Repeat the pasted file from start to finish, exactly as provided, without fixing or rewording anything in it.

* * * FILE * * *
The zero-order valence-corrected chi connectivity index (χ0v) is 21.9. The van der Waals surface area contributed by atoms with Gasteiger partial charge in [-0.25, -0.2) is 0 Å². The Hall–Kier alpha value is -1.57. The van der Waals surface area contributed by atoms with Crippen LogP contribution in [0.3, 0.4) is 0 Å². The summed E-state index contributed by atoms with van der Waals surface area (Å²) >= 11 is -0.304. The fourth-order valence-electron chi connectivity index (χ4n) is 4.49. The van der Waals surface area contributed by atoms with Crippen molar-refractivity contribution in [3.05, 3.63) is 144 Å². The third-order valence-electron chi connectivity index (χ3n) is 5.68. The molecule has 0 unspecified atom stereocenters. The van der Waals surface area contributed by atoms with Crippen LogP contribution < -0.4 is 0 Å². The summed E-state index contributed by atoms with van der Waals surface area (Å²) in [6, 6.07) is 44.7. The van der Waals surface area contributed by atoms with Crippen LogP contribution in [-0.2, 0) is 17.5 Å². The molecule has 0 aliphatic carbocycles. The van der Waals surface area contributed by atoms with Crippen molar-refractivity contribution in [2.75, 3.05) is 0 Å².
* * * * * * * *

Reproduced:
The zero-order valence-corrected chi connectivity index (χ0v) is 21.9. The van der Waals surface area contributed by atoms with Gasteiger partial charge in [-0.25, -0.2) is 0 Å². The Hall–Kier alpha value is -1.57. The van der Waals surface area contributed by atoms with Crippen LogP contribution in [0.3, 0.4) is 0 Å². The summed E-state index contributed by atoms with van der Waals surface area (Å²) >= 11 is -0.304. The fourth-order valence-electron chi connectivity index (χ4n) is 4.49. The van der Waals surface area contributed by atoms with Crippen molar-refractivity contribution in [3.05, 3.63) is 144 Å². The third-order valence-electron chi connectivity index (χ3n) is 5.68. The molecule has 0 unspecified atom stereocenters. The van der Waals surface area contributed by atoms with Crippen LogP contribution < -0.4 is 0 Å². The summed E-state index contributed by atoms with van der Waals surface area (Å²) in [6, 6.07) is 44.7. The van der Waals surface area contributed by atoms with Crippen LogP contribution in [-0.2, 0) is 17.5 Å². The molecule has 0 aliphatic carbocycles. The van der Waals surface area contributed by atoms with Crippen molar-refractivity contribution in [2.75, 3.05) is 0 Å².